Harry S. Truman
Thirty-Third President, 1945-1953
After succeeding Franklin Roosevelt in 1945, Harry S. Truman won the presidency in his own right in 1948, defeating Republican Thomas Dewey and achieving one of the most stunning political comebacks in American history.
The Cold War began when World War II ended, and in 1947, Harry S. Truman formally committed the United States to the containment of Soviet expansionism in Europe.
In 1947, the North Atlantic Treaty Organization was established. It was ratified in 1949.
Truman refused to commit the U.S. to war in China and relieved Douglas MacArthur from his command.
Strained relations with Russia resulted in the Berlin Airlift—the dropping of supplies to East Berlin—and extended American wartime aid to the postwar period.
Harry S. Truman used nuclear weapons to end World War II.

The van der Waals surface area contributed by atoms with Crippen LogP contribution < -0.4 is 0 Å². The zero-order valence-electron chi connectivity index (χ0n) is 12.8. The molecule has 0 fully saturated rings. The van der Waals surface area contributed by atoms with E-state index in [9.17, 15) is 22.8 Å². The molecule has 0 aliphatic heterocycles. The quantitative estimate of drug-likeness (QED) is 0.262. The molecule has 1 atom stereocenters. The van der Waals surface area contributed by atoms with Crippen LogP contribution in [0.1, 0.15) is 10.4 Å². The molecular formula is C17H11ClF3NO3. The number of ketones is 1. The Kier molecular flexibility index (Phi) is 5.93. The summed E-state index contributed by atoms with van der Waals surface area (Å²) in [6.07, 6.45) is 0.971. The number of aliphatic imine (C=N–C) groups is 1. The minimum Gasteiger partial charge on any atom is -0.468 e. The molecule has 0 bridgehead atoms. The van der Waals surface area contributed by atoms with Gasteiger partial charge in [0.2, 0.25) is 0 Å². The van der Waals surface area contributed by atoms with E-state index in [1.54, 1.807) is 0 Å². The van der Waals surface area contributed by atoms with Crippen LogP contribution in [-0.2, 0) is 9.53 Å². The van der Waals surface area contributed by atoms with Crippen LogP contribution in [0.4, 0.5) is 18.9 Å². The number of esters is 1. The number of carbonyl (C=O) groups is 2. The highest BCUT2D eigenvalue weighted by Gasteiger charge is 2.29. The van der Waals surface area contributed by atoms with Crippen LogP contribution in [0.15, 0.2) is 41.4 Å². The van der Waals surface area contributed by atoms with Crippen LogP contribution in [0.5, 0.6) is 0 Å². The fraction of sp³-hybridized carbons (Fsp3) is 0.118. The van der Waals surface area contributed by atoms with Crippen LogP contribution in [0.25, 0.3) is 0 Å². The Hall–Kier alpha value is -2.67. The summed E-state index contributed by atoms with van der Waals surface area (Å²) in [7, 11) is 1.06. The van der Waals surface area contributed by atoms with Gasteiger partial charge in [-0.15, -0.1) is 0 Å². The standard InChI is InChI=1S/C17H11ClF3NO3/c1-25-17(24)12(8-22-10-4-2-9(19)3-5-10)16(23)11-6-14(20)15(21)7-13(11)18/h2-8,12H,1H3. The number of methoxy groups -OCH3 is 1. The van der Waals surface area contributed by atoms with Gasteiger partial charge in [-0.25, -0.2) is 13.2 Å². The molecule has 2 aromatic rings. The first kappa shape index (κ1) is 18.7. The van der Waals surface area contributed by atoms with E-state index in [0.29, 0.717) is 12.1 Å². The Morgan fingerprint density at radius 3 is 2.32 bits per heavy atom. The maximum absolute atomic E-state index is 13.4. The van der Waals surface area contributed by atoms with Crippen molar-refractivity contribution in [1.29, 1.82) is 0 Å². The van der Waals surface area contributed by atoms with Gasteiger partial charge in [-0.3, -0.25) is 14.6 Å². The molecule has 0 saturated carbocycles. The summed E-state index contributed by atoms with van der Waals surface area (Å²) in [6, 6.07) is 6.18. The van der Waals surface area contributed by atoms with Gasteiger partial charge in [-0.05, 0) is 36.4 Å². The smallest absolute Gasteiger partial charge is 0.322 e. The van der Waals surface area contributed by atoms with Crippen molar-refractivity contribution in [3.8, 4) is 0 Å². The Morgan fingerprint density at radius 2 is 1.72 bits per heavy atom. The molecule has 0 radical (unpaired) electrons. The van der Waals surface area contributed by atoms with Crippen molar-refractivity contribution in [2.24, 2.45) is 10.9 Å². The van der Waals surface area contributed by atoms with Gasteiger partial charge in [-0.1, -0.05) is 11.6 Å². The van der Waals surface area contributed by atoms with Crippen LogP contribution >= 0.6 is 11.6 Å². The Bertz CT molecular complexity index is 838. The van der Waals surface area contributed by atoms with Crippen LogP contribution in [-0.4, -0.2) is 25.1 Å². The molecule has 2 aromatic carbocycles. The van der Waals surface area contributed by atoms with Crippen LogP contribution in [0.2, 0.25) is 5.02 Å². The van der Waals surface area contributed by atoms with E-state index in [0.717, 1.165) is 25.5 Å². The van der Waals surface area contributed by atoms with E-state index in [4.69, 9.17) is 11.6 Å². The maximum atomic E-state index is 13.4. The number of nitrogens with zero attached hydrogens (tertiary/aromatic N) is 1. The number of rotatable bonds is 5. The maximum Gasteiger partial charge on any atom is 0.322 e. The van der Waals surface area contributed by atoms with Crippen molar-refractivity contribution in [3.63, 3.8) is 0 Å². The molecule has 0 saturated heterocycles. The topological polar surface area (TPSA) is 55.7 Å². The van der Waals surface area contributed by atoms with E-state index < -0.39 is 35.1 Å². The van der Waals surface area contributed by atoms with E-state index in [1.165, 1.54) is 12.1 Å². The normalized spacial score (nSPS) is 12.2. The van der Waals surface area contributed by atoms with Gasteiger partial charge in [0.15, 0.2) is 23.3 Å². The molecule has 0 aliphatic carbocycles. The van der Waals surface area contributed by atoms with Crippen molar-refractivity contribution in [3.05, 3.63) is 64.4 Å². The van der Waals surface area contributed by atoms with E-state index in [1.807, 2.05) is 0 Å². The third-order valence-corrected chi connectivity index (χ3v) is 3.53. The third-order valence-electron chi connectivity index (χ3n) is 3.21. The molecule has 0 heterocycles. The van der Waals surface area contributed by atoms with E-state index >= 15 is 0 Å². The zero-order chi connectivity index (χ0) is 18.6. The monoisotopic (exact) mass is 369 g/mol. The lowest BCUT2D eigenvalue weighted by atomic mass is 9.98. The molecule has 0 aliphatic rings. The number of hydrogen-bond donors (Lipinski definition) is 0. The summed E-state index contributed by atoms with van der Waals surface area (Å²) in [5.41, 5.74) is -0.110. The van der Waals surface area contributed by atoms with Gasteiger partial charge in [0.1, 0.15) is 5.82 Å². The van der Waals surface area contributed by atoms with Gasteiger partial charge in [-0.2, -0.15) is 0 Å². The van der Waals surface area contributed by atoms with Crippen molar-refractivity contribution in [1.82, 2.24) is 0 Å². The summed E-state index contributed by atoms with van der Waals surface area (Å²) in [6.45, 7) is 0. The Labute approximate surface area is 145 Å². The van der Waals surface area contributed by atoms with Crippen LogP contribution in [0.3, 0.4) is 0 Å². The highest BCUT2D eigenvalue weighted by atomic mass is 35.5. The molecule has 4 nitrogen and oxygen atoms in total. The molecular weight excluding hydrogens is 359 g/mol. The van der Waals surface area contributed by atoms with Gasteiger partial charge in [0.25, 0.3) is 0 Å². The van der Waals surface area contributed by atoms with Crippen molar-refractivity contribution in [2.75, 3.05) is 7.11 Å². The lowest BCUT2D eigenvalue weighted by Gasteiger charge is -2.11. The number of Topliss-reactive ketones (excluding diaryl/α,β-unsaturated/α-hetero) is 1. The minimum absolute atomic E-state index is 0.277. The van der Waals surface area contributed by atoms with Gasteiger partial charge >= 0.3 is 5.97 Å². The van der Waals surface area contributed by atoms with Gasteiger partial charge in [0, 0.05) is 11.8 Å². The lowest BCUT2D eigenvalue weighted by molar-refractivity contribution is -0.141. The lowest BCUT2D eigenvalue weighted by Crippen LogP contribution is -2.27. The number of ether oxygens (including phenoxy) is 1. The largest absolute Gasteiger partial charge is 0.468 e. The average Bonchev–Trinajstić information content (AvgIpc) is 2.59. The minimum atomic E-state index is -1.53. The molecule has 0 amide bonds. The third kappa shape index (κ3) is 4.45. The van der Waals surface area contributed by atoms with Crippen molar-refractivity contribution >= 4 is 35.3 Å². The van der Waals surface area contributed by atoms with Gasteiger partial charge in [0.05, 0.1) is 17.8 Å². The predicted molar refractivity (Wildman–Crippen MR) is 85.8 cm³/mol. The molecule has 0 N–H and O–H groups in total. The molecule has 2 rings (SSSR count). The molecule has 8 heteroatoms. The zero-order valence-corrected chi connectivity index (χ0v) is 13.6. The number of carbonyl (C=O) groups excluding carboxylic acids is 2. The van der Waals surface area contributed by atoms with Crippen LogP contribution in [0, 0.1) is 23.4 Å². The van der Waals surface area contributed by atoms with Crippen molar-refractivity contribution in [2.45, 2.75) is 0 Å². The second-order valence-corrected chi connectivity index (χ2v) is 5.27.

The Taft-Hartley labor law moderately restricted union activity.
Truman raised the minimum wage and expanded Social Security.
Truman desegregated the United States military.
Harry S. Truman enacted some important first steps in civil rights while protecting many of the New Deal’s gains. He also presided over an economy that would enjoy nearly two decades of unprecedented growth.
In his Cold War containment strategies, Truman established many of the basic foundations of America foreign policy, especially in American-Soviet relations, that would guide the nation in the decades ahead.